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Why is it that Newcastle was the only area of the North East to vote to remain in the European Union in the referendum?

Newcastle was alone in the North-East region in voting to remain in the European Union, albeit by a very small margin. Compared to the relatively large margins voting to leave in the region, this is still significant. Since the conversation around Brexit has been often dominated by the issue of immigration, we can look to these statistics to help explain the result in Newcastle.

The figures tell us that people in areas that had the smallest proportion of foreign-born residents voted largely to leave the EU, whilst the opposite was true of those with the largest proportions. This can be said of Newcastle, which has the highest proportion in the region at 13.4%. However, The Economist paints a more complex picture of a further trend, which is that areas with the highest amounts of change in the foreign-born population voted to leave the European Union, even if they still constituted a low proportion of the population. Newcastle seemed to buck this trend as the city in the North East with the highest increase in foreign-born residents between 2001 and 2011 and yet still voted overall to remain.

To find out what it is that sets Newcastle apart, the statistics can only go so far. Walking through the heart of Newcastle, it is hard to ignore the restaurants and specialty shops that create a multicultural atmosphere in the city – you can travel from Poland to Persia in minutes. I spoke to some of the foreign-born workers in these restaurants and found overwhelmingly positive views of Newcastle. In fact, all of them considered it their home.

Buke, who moved to Newcastle from Iran in 1978, described the people here as ‘genuine and kind’ and despite original plans to move back to Iran, decided after a visit back that Newcastle was home and he hasn’t looked back since. Bassam, who came here from Lebanon in 2002, said: “I go to Lebanon 5 times a year but when I’m there, I can’t wait to come back.”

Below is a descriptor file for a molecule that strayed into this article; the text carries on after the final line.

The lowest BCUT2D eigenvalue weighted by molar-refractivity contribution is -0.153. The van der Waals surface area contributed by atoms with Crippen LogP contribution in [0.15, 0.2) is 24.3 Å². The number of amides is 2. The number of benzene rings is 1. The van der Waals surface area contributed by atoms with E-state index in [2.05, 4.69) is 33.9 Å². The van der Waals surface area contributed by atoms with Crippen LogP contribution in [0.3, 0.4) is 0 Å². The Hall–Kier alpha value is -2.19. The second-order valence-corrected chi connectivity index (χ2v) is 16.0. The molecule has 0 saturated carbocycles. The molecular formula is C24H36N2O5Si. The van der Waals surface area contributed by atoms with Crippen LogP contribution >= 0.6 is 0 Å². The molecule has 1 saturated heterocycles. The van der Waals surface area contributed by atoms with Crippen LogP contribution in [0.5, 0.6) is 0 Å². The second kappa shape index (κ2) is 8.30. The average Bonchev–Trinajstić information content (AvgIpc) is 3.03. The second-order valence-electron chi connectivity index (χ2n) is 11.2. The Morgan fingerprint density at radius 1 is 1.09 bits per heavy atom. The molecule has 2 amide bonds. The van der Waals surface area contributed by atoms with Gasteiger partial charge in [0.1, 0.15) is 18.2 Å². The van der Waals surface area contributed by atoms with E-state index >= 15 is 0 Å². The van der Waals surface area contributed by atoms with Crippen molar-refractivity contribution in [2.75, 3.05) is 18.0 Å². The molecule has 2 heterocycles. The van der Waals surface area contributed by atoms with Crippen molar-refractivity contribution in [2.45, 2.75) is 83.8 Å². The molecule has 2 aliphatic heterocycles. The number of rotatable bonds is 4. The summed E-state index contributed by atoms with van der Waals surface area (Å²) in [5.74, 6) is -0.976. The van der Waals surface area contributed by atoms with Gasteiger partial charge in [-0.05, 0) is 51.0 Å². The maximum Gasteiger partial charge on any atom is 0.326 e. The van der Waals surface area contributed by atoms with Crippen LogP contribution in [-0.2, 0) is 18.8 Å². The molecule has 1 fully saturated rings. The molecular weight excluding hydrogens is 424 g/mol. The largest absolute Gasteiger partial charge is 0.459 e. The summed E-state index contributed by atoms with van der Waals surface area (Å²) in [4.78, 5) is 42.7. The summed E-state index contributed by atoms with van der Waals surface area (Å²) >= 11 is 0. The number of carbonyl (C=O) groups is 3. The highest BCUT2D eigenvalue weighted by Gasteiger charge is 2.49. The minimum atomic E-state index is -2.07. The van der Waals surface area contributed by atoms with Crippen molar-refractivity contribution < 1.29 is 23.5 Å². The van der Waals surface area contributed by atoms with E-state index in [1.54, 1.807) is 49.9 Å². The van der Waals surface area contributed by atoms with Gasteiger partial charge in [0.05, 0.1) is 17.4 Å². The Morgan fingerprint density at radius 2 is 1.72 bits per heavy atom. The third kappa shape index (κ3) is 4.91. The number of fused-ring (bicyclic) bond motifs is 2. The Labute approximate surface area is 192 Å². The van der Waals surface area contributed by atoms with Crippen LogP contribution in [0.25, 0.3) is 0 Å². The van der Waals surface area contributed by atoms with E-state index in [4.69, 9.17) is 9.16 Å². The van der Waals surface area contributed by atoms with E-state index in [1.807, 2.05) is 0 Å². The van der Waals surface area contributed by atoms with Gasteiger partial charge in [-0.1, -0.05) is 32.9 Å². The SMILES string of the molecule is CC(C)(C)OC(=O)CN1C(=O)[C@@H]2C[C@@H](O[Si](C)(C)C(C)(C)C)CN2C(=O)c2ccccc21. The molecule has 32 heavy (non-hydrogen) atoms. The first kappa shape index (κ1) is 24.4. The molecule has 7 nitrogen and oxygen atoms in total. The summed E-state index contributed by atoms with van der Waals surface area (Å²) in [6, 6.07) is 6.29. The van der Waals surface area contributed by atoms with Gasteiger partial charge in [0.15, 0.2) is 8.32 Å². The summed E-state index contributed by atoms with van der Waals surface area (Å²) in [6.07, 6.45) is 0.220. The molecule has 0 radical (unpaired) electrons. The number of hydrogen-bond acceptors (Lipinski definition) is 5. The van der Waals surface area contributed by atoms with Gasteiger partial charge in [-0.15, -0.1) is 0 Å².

When asked about negative experiences, most echoed the idea that they have experienced nothing more than can be ‘expected’ from any place. Beatrice said it was indeed ‘the opposite: she had ‘had negative conversations with people in other places in England and not Newcastle’ since moving here from Spain in 2011. She did note a change after Brexit in that many in the Spanish-born community are returning to Spain, although she plans to stay here with her husband.

She tells me of a protest going on in Monument called ‘Love the North East: Stop Brexit’, where people from across the North East have gathered in Newcastle to protest the result of the EU referendum. The crowd was mainly non-migrants concerned about its ramifications not only on their own lives and families, but on others too. Nancy, a student at Newcastle University from Lancaster, condemned the anti-immigrant rhetoric surrounding Brexit, saying ‘We need to stay strong and make sure we stand against it.’

The slogans at the protest, including chants of ‘Xenophobia: Not in my name’, suggest that the experiences of immigrants in Newcastle may not all be as positive as those I have heard today. Bridget from Northumberland, representing Angels for Europe at the protests, described the post-Brexit atmosphere as ‘emotional’ and a ‘civil war of minds’. As the protest continues and the debate rages on, I head to a Greek restaurant for as close as a taste of ‘home’ as I can find, a spanakopita in a good old English takeaway box.

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